Dental 'Cloacopapyrology' – Planning the SmileBy Jeffrey Bonk on June 10, 2020 | comments
This is the fourth part in Dr. Jeff Bonk's “Dental Cloacopapyrology” series.
In “Dental Cloacopapyrology – Implementing Basic Photography,” I discussed the importance of clinical photography. Once the photographs have been captured, it is time to begin the treatment planning process.
Generally, when we or the patients are looking at the teeth, the objective is always to produce a balanced and symmetrical smile. It goes without saying in most cases. I find that the key to developing a sense of where you are and where you need to be is to provide some basic orientation for the treatment planning process.
Based on Spear's Facially Generated Treatment Planning (FGTP) principles, applying tooth outline templates to the photographs help provide a perspective of tooth size and proportion. This is important to gain visual clarity.
My first step in designing a smile or establishing proposed tooth contours, is to indicate the general parameters upon which to apply proportioned teeth. There are three key lines with which I always begin my treatment planning process.
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I begin with placing the vertical midline. This sets the stage for the center point of the face and the smile. Next, I outline the proposed smile line that I am attempting to create. Based upon some additional criteria obtained from the patient examination and in other photographs, the smile line is drawn to reflect the incisal position of all the teeth within the esthetic zone.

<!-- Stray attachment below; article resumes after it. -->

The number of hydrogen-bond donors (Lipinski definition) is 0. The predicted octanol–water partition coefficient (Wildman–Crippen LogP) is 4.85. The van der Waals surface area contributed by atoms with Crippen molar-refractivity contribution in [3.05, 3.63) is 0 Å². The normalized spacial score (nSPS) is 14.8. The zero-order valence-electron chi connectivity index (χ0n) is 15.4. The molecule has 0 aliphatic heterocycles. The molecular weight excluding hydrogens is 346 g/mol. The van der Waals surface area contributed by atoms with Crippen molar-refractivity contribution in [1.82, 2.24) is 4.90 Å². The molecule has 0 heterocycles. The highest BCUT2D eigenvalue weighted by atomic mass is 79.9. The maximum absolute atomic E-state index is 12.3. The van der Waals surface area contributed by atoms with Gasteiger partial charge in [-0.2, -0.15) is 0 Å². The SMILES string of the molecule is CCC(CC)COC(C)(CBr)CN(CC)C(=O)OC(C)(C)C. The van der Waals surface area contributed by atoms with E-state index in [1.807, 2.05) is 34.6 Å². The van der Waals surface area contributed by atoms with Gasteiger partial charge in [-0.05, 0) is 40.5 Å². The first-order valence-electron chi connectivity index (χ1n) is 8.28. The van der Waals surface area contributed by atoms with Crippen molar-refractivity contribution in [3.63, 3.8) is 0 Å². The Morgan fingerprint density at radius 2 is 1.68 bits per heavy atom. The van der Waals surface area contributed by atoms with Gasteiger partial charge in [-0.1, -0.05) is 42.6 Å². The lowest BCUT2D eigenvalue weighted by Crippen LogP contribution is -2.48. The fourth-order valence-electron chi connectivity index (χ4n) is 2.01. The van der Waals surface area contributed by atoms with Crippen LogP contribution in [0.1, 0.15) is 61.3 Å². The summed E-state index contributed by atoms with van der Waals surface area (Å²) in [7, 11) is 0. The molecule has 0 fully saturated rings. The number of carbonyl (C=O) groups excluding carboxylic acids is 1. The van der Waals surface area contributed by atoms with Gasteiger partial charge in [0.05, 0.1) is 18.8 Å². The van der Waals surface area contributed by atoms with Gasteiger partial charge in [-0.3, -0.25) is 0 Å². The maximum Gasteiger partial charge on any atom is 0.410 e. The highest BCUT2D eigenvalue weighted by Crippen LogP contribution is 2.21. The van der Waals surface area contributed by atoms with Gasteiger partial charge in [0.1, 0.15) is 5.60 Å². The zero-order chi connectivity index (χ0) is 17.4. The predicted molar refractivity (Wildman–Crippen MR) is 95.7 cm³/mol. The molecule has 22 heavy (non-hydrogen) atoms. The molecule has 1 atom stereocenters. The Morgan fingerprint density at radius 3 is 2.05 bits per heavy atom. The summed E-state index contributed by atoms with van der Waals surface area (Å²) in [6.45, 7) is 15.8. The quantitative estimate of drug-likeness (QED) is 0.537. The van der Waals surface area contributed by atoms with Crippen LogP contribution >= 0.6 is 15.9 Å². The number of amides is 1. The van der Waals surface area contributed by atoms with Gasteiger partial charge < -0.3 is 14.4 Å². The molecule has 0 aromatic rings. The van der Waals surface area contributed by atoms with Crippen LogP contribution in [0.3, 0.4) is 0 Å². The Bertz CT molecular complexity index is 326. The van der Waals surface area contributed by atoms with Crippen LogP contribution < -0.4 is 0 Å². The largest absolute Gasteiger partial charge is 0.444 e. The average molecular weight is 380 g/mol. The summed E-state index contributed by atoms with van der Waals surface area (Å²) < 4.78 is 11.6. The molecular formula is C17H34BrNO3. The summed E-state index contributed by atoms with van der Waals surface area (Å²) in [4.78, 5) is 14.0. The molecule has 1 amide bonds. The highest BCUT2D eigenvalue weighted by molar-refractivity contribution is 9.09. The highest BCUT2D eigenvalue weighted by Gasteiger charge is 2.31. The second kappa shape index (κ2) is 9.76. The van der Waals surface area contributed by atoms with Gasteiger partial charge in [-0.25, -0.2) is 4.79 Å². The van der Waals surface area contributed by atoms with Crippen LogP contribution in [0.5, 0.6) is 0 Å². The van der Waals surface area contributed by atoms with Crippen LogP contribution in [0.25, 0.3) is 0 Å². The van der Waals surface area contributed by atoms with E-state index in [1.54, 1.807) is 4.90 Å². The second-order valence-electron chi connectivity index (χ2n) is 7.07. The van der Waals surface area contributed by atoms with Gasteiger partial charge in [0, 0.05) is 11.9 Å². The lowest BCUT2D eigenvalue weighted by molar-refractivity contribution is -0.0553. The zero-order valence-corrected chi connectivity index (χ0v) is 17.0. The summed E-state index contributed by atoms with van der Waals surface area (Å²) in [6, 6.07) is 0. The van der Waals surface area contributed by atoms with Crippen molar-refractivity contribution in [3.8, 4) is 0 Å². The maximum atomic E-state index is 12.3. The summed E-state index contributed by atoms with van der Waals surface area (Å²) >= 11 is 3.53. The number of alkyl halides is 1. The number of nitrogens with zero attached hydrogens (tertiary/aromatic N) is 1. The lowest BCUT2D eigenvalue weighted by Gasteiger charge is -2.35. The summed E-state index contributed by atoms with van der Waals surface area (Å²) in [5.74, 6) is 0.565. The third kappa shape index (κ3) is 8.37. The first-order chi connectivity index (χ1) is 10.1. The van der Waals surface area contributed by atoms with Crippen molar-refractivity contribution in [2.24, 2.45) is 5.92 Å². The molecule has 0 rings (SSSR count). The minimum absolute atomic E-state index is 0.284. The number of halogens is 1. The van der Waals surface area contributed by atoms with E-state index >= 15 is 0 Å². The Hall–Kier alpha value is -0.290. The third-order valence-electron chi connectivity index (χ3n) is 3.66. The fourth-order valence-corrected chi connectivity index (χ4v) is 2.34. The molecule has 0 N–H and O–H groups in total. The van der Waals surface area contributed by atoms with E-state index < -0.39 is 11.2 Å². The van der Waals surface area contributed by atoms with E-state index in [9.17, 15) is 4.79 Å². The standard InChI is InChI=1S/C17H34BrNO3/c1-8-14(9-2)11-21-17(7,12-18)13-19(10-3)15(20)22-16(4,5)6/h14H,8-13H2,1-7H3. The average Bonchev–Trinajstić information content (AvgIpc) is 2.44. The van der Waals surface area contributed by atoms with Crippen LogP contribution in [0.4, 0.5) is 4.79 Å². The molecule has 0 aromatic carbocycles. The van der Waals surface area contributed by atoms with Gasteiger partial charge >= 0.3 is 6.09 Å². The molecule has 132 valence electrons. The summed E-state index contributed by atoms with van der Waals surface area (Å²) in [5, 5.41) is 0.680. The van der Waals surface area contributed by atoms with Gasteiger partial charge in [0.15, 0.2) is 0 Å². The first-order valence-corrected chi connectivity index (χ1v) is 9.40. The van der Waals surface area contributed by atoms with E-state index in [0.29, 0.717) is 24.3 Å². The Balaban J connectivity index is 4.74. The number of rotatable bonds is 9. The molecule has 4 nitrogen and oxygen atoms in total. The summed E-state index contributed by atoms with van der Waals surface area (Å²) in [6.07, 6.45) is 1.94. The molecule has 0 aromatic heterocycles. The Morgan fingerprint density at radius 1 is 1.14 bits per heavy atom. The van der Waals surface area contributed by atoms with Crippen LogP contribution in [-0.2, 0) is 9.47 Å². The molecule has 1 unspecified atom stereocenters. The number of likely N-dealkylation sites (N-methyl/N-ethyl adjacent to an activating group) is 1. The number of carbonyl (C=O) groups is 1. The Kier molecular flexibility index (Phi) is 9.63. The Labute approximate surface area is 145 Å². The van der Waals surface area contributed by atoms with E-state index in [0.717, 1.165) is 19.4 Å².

My third key reference is designating the gingival contours of the upper anterior teeth. With these three lines I am easily able to plan and outline a proposal of restorative outcome that will be properly fit into the patient's face to reflect their ideal smile.
The image above highlights the three lines that are key to planning and developing a predictable outcome. I apply this technique and theses lines to any case, be it a single tooth or an entire restoration. Beginning with a visual direction with reference lines leads to greater success.
Additionally, communication with your interdisciplinary team is improved when these photos are shared and discussed. Next time you have an esthetic case to plan, just “line it up!”
Jeffrey Bonk, D.D.S., is a member of Spear Resident Faculty.